Our Advisor Council
Shelley Alexander has conducted field-based and GIS analysis of large carnivore ecology and studied human-wildlife conflict in the Canadian Rockies since 1990.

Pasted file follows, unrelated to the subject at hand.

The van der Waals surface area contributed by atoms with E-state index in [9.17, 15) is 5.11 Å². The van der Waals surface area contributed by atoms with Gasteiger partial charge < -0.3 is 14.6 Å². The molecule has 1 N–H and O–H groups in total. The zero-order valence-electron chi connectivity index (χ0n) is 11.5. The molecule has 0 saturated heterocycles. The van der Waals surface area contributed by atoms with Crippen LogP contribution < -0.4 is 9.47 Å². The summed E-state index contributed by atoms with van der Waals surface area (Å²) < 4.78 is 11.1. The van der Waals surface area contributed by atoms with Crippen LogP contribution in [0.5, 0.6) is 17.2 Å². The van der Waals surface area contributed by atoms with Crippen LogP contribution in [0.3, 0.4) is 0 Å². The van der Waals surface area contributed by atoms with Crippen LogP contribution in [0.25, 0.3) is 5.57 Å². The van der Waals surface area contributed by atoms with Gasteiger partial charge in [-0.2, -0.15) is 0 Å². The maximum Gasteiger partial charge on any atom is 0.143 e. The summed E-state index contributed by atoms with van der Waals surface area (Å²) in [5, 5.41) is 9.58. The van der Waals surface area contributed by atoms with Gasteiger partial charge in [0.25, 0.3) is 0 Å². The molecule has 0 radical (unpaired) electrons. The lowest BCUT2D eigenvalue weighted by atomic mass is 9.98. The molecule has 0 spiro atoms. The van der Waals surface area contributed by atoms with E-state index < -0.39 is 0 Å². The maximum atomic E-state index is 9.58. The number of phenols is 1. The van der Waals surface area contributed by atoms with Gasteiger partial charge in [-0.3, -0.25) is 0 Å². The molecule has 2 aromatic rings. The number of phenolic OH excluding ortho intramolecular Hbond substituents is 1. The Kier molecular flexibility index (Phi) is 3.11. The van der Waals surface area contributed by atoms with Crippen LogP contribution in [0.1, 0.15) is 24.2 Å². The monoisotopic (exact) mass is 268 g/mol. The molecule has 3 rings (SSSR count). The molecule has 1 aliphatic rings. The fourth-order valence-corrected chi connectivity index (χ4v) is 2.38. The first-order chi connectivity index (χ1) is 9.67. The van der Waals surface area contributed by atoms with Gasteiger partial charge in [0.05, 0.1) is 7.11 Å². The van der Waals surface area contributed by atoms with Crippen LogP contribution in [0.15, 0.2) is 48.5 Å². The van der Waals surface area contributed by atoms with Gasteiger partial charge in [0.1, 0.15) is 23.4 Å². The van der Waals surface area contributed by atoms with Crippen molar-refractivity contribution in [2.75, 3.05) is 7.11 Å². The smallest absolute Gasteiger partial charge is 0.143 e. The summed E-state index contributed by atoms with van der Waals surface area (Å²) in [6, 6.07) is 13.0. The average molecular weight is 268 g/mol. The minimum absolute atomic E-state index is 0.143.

Shelley is a Professor in the Department of Geography, University of Calgary. She has 30 years of experience studying human-wildlife conflict, specializing in wolves and coyotes in Canada. She has worked with wild and captive wolves and coyotes, raised coyote pups, worked directly in co-existence mitigation for urban coyotes, is an expert wildlife tracker and an established geospatial analyst. Shelley’s Canid Conservation Science Lab employs the principles of Compassionate Conservation, advocating for improved animal welfare in science. She has published on conservation topics in diverse venues – including the journals of Biogeography, Conservation Biology, Canadian Geographer, Canadian Journal of Social Sciences, Human Dimensions of Wildlife, among others. She received Social Sciences and Humanities Research (SSHRC) funding to implement the Foothills Coyote Initiative (2015-present), which combines in-depth interviews with geospatial analysis to understand motivations driving landowner behaviours towards coyotes. In a professional volunteer capacity, Shelley also serves on Boards for: Calgary Institute for the Humanities, Project Coyote USA, and the Yellowstone Ecological Research Council. She also serves as an elected Senator, University of Calgary. Shelley contributes to her community through media interviews, public presentations, and guided field trips (e.g. Jane's Walk). She is an avid horsewoman, having volunteered in breed demos at Calgary Stampede and Spruce Meadows, and participated with mounted ride teams in several Calgary Stampede, Canmore Canada Day, and Cochrane parades.